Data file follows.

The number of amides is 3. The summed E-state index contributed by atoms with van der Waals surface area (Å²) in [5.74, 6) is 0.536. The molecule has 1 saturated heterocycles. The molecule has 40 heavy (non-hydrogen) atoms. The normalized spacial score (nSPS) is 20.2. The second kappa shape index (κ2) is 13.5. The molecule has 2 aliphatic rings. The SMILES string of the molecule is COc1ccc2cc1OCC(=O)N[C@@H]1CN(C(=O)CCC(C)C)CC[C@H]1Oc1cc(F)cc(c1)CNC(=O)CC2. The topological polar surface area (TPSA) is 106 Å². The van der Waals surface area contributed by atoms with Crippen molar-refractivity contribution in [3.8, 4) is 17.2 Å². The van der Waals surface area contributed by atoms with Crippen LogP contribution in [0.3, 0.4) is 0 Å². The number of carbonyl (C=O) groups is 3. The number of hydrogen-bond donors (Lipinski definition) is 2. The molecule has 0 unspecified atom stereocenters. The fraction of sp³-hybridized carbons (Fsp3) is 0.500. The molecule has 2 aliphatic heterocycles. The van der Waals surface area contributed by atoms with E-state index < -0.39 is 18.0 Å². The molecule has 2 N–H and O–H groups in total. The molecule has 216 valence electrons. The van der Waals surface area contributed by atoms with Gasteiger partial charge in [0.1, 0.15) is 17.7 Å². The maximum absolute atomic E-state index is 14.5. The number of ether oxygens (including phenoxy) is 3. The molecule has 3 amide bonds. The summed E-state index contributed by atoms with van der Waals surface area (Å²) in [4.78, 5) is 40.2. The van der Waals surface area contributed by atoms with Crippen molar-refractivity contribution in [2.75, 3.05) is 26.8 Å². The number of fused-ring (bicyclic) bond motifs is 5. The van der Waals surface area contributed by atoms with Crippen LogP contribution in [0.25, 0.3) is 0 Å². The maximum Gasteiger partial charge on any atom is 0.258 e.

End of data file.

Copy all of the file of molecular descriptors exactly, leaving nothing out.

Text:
The number of amides is 3. The summed E-state index contributed by atoms with van der Waals surface area (Å²) in [5.74, 6) is 0.536. The molecule has 1 saturated heterocycles. The molecule has 40 heavy (non-hydrogen) atoms. The normalized spacial score (nSPS) is 20.2. The second kappa shape index (κ2) is 13.5. The molecule has 2 aliphatic rings. The SMILES string of the molecule is COc1ccc2cc1OCC(=O)N[C@@H]1CN(C(=O)CCC(C)C)CC[C@H]1Oc1cc(F)cc(c1)CNC(=O)CC2. The topological polar surface area (TPSA) is 106 Å². The van der Waals surface area contributed by atoms with Crippen molar-refractivity contribution in [3.8, 4) is 17.2 Å². The van der Waals surface area contributed by atoms with Crippen LogP contribution in [0.3, 0.4) is 0 Å². The number of carbonyl (C=O) groups is 3. The number of hydrogen-bond donors (Lipinski definition) is 2. The molecule has 0 unspecified atom stereocenters. The fraction of sp³-hybridized carbons (Fsp3) is 0.500. The molecule has 2 aliphatic heterocycles. The van der Waals surface area contributed by atoms with E-state index < -0.39 is 18.0 Å². The molecule has 2 N–H and O–H groups in total. The molecule has 216 valence electrons. The van der Waals surface area contributed by atoms with Gasteiger partial charge in [0.1, 0.15) is 17.7 Å². The maximum absolute atomic E-state index is 14.5. The number of ether oxygens (including phenoxy) is 3. The molecule has 3 amide bonds. The summed E-state index contributed by atoms with van der Waals surface area (Å²) in [4.78, 5) is 40.2. The van der Waals surface area contributed by atoms with Crippen molar-refractivity contribution in [2.75, 3.05) is 26.8 Å². The number of fused-ring (bicyclic) bond motifs is 5. The van der Waals surface area contributed by atoms with Crippen LogP contribution in [0.25, 0.3) is 0 Å². The maximum Gasteiger partial charge on any atom is 0.258 e.